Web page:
When a 'crocodile' fish and a squid as big as a dining table found off the coast of Hartlepool

Sea serpents, squids and a fish which looked like a crocodile. No it’s not a movie script.

Friday, 10th June 2022, 3:31 pm

It’s a list of creatures which have been discovered off the coast of Hartlepool.

Historian and researcher Graeme Harper has provided us with many great tales of the town’s past.

But perhaps this is the strangest yet with stories of an armour-plated six-sided fish, and even a shark which dragged a Hartlepool fishing boat out to sea.

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Graeme Harper has shared stories of creatures from the deep found off the coast of Hartlepool.

Read on.

‘Creature from 15 fathoms’ screamed a Mail headline in 1958.

The story told how ‘baffled ‘fishermen caught something they had never seen before: a ‘six-sided fish with a snout like a crocodile, hard armour-plated skin instead of scales, only one fin and no gills.’

The mystery beast was only a foot long and described as being ‘more like a snake than a fish ‘and having ‘a goldfish like mouth at the tip of its snout.’

A 9ft shark dragged a Hartlepool coble out to sea in 1898.

‘I have had 35 years of experience and I have never seen anything like it,’ said bemused trawler owner Mr W.M Carter of Rowell Street.’ I'm going to send it to the Cullercoats Marine Laboratory for their opinion.’

The mystery creature fits the description of a snake pipefish which is a close relative of the seahorse and which may be a more frequent visitor to North East waters now than in Mr Carter’s day.

Another puzzling discovery happened in 1950 when William Stephens and Wilf Popplewell walked along the beach at Seaton Carew.

They found a creature which was later dubbed the ‘Longscar Monster’ by the Mail.

The discovery of the Longscar Monster.

The fish was ‘three feet long, two feet deep, has red fins, a golden back and is covered in silver spots the size of 2d pieces.’ .

A much more terrifying encounter happened in 1898, when local fishermen John Horsley, Frank and Shephard Sothern were on their coble called Mary ‘a mile out’.

Their line became wrapped around a 9ft-long shark which first tried to overturn the boat and then dragged the vessel further out to see before finally being landed after a prolonged struggle.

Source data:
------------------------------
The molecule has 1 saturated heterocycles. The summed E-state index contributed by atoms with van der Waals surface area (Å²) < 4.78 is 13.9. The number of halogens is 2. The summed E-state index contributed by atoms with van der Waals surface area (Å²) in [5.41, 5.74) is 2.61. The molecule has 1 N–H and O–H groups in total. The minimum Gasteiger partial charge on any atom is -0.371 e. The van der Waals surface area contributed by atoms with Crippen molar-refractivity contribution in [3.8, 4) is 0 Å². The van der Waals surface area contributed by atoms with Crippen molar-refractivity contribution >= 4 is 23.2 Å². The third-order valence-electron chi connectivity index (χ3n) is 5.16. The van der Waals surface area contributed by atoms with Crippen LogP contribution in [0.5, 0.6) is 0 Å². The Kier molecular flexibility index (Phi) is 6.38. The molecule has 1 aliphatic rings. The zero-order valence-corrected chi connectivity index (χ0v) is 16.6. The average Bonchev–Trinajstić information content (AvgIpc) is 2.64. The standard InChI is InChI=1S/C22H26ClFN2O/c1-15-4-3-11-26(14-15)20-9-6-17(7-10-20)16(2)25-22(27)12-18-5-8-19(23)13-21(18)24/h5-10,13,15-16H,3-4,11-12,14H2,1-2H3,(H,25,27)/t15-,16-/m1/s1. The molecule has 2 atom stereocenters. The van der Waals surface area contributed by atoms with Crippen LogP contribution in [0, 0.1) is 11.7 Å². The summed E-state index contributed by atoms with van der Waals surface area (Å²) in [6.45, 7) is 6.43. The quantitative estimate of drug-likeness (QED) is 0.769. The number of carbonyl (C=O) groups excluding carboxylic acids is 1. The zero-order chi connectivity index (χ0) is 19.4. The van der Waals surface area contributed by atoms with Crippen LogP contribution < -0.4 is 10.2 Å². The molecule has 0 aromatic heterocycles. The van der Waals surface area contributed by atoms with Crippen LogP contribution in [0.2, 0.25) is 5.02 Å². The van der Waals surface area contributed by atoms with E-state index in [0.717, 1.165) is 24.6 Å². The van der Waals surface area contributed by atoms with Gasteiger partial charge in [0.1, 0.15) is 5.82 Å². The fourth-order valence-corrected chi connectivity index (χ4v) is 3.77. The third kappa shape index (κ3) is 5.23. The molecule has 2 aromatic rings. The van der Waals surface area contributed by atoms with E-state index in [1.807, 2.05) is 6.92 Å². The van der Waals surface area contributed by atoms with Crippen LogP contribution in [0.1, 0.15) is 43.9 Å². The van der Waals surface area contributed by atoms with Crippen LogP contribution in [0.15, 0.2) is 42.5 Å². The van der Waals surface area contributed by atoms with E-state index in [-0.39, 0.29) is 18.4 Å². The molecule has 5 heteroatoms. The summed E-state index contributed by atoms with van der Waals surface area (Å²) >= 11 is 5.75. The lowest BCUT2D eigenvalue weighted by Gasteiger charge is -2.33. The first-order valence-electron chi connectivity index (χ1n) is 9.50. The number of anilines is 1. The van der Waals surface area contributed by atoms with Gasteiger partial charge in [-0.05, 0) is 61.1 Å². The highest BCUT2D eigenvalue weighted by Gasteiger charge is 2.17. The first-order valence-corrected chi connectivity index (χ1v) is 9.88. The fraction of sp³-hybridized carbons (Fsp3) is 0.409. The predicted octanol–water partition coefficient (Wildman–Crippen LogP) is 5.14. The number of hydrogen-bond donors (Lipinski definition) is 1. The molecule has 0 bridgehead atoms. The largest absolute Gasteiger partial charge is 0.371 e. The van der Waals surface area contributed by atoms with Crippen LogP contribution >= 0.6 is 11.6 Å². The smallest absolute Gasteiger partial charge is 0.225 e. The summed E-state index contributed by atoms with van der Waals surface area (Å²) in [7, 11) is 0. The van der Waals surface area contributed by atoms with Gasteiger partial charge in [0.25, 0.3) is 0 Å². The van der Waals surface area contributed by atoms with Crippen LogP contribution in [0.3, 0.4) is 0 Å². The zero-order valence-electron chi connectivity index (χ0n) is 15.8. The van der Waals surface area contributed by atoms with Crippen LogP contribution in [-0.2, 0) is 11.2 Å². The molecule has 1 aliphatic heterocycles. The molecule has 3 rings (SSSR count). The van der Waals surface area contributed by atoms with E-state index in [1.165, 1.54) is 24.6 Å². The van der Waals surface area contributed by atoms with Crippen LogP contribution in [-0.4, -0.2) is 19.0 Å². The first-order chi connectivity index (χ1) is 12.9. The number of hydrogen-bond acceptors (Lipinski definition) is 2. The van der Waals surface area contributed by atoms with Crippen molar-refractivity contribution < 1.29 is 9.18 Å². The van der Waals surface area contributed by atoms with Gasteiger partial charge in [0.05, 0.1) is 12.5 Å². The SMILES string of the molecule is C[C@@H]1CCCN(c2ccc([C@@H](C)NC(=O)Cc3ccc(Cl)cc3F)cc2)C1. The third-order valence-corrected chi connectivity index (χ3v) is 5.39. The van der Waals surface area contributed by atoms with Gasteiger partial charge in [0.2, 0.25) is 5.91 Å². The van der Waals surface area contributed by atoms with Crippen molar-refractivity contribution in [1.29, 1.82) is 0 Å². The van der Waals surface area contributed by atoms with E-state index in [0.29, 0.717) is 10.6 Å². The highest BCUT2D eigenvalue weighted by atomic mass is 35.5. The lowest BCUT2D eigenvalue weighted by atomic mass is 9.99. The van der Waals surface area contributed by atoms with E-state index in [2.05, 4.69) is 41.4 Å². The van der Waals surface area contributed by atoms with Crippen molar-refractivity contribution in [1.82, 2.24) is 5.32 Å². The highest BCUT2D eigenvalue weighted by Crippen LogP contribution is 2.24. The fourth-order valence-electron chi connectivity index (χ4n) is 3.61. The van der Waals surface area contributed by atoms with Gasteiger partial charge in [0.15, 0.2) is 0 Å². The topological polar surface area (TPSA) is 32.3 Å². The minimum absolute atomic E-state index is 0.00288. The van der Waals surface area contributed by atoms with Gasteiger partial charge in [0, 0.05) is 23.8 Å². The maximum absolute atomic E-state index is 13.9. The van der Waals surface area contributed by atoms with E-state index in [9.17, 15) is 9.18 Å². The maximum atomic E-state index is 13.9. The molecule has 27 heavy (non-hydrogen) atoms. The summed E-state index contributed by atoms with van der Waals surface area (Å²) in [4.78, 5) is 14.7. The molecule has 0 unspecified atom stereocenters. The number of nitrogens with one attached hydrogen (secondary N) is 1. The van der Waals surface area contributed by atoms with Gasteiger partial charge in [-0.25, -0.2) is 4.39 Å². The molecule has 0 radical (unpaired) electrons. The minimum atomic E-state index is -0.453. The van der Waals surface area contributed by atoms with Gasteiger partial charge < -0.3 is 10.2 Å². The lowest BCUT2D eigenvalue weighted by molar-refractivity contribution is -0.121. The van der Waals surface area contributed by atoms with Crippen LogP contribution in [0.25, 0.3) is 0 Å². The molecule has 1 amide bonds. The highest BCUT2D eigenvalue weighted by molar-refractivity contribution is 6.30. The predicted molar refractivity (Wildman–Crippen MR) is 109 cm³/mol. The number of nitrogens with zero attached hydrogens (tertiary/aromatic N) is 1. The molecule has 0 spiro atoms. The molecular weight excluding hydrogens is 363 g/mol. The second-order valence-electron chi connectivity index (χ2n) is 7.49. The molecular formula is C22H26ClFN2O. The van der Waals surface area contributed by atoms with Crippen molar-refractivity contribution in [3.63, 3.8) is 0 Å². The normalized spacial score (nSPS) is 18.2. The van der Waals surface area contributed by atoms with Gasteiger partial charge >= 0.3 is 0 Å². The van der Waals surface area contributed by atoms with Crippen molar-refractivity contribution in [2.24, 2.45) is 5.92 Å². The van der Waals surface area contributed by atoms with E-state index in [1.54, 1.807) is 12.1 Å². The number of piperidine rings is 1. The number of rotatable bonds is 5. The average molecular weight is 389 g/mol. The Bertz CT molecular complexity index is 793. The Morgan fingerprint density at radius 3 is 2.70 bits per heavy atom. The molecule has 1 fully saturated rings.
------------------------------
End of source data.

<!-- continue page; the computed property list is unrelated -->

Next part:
Let’s hope that messers Horsley and Sothern found themselves a bigger boat for their future fishing adventures.

The outdoor pool in Hartlepool in the 1950s.

Random meetings with stray molluscs have not always gone well either.

‘It would have represented a most fearsome setback to the confidence of any bather ‘stated the Mail in February 1939 when reporting on the discovery of a large squid at Seaton by Mr Doyle of Windermere Road.

‘The grey-black body tapering from a pointed tail to broadish shoulders was topped by a loathsome head from which protruded a cluster of six-inch to eight –inch tentacles each equipped with numerous serrated –edged suckers.

‘Reassuringly, the article concludes by saying ‘bathers need not be alarmed, however. Squids are not very common at Seaton.’

That didn’t stop another large specimen attacking 16-year-old Peter Lumley of Windsor Street, who had just embarked on a swim from the bathing pond to the end of the breakwater.

A large squid threw its tentacles around him and tried to pull him under the water. After a protracted struggle Peter managed to extricate himself and scramble back to shore.

The 'crocodile' fish which was found off Hartlepool.

‘It was as big as our dining room table ‘said the shocked swimmer, an apprentice at ICI Billingham.

His mother added ‘when Peter came home his arms and legs were covered with weals’.

Another fishy tail comes from 1927.

A Northern Daily Mail story titled ‘A Curious Find ‘concerned a Mr Stoddard of Pilgrim Street who spotted a half dead 14lb cod in the shallows whilst on his evening walk along Seaton beach.

On closer examination, he found that the fish had swallowed a 9-inch tablespoon with the words ‘Furness Line’ engraved on it.

In August 1926, James Taylor of Scarborough Street claimed to have been attacked by a seal whilst he was setting up fishing lines in Blackhall.

He told the Mail that he’d noticed six or seven others lurking in the vicinity and ‘felt that bathers at Blackhall should be warned of the dangers to which they might be subject by the presence of these amphibians.’

Seals are common along the local shoreline, and harmless, but some creatures were much less familiar.

Another fishy tale happened in October 1946 when Mr J.W. Davison of South Street landed a dogfish – a small shark species – in his motorboat off the New Pier.

According to a report in the Mail on checking his catch, Mr. Davison noticed that the animal ‘had a rubber band right through its body just neat the gills. It goes in one side and out the other without a join or knot of any description.

‘However, Mr .Davison was aware that ‘few would believe his story unless he keeps the specimen. And who wants to keep a dogfish?’

We will have more tales from Graeme soon but in the meantime, why not catch up on some of his other great tales that he has shared with the Mail?

There was the story of the Hartlepool department store which had its own zoo.

Then there was the tale of the dead elephant which was found at Seaton beach.

Or how about the day we told how Hartlepool had its own version of the Loch Ness Monster?

Go to our www.hartlepoolmail.co.uk website to discover more.

We have more tales to tell in the weeks to come.

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The day a squid as big as a dining table attacked a Hartlepool swimmer.
The Hartlepool coastline in the 1950s.